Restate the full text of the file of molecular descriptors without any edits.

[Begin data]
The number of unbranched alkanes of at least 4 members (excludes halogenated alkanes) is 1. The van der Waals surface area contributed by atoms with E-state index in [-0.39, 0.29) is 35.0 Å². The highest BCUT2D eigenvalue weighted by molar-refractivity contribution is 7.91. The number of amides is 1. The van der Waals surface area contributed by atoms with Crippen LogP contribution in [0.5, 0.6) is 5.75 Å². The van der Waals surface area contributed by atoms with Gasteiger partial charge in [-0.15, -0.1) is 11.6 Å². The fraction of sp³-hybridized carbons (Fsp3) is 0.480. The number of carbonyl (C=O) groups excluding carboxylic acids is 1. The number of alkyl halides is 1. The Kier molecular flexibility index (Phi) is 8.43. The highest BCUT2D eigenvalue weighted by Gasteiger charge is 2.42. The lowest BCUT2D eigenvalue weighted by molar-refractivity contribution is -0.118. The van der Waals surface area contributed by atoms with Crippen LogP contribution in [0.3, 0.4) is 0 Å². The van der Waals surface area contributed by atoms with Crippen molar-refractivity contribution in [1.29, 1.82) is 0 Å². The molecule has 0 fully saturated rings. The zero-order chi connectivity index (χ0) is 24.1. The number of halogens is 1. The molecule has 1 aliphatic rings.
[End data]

The number of unbranched alkanes of at least 4 members (excludes halogenated alkanes) is 1. The van der Waals surface area contributed by atoms with E-state index in [-0.39, 0.29) is 35.0 Å². The highest BCUT2D eigenvalue weighted by molar-refractivity contribution is 7.91. The number of amides is 1. The van der Waals surface area contributed by atoms with Crippen LogP contribution in [0.5, 0.6) is 5.75 Å². The van der Waals surface area contributed by atoms with Gasteiger partial charge in [-0.15, -0.1) is 11.6 Å². The fraction of sp³-hybridized carbons (Fsp3) is 0.480. The number of carbonyl (C=O) groups excluding carboxylic acids is 1. The number of alkyl halides is 1. The Kier molecular flexibility index (Phi) is 8.43. The highest BCUT2D eigenvalue weighted by Gasteiger charge is 2.42. The lowest BCUT2D eigenvalue weighted by molar-refractivity contribution is -0.118. The van der Waals surface area contributed by atoms with Crippen LogP contribution in [0.3, 0.4) is 0 Å². The van der Waals surface area contributed by atoms with Crippen molar-refractivity contribution in [1.29, 1.82) is 0 Å². The molecule has 0 fully saturated rings. The zero-order chi connectivity index (χ0) is 24.1. The number of halogens is 1. The molecule has 1 aliphatic rings.